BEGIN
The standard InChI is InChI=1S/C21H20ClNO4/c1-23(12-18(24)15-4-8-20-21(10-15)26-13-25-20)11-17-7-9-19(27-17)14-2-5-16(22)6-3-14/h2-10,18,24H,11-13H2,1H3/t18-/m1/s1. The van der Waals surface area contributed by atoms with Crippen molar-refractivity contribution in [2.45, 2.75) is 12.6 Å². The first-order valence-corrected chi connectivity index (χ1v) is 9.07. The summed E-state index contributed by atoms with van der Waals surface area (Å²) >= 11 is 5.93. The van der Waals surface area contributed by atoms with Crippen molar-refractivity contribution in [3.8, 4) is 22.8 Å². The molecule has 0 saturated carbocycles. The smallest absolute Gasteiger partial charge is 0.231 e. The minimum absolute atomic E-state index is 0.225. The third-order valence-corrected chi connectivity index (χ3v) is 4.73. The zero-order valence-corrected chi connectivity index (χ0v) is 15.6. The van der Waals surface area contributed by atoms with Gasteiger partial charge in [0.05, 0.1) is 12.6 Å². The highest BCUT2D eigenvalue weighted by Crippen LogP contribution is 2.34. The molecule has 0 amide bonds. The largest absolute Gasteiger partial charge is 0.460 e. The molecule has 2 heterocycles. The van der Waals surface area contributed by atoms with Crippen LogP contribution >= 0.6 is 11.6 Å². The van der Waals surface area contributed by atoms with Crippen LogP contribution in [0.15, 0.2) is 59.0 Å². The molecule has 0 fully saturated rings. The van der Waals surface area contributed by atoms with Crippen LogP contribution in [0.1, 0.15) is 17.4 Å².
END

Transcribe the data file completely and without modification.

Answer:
The standard InChI is InChI=1S/C21H20ClNO4/c1-23(12-18(24)15-4-8-20-21(10-15)26-13-25-20)11-17-7-9-19(27-17)14-2-5-16(22)6-3-14/h2-10,18,24H,11-13H2,1H3/t18-/m1/s1. The van der Waals surface area contributed by atoms with Crippen molar-refractivity contribution in [2.45, 2.75) is 12.6 Å². The first-order valence-corrected chi connectivity index (χ1v) is 9.07. The summed E-state index contributed by atoms with van der Waals surface area (Å²) >= 11 is 5.93. The van der Waals surface area contributed by atoms with Crippen molar-refractivity contribution in [3.8, 4) is 22.8 Å². The molecule has 0 saturated carbocycles. The smallest absolute Gasteiger partial charge is 0.231 e. The minimum absolute atomic E-state index is 0.225. The third-order valence-corrected chi connectivity index (χ3v) is 4.73. The zero-order valence-corrected chi connectivity index (χ0v) is 15.6. The van der Waals surface area contributed by atoms with Gasteiger partial charge in [0.05, 0.1) is 12.6 Å². The highest BCUT2D eigenvalue weighted by Crippen LogP contribution is 2.34. The molecule has 0 amide bonds. The largest absolute Gasteiger partial charge is 0.460 e. The molecule has 2 heterocycles. The van der Waals surface area contributed by atoms with Crippen LogP contribution >= 0.6 is 11.6 Å². The van der Waals surface area contributed by atoms with Crippen LogP contribution in [0.15, 0.2) is 59.0 Å². The molecule has 0 fully saturated rings. The van der Waals surface area contributed by atoms with Crippen LogP contribution in [0.1, 0.15) is 17.4 Å².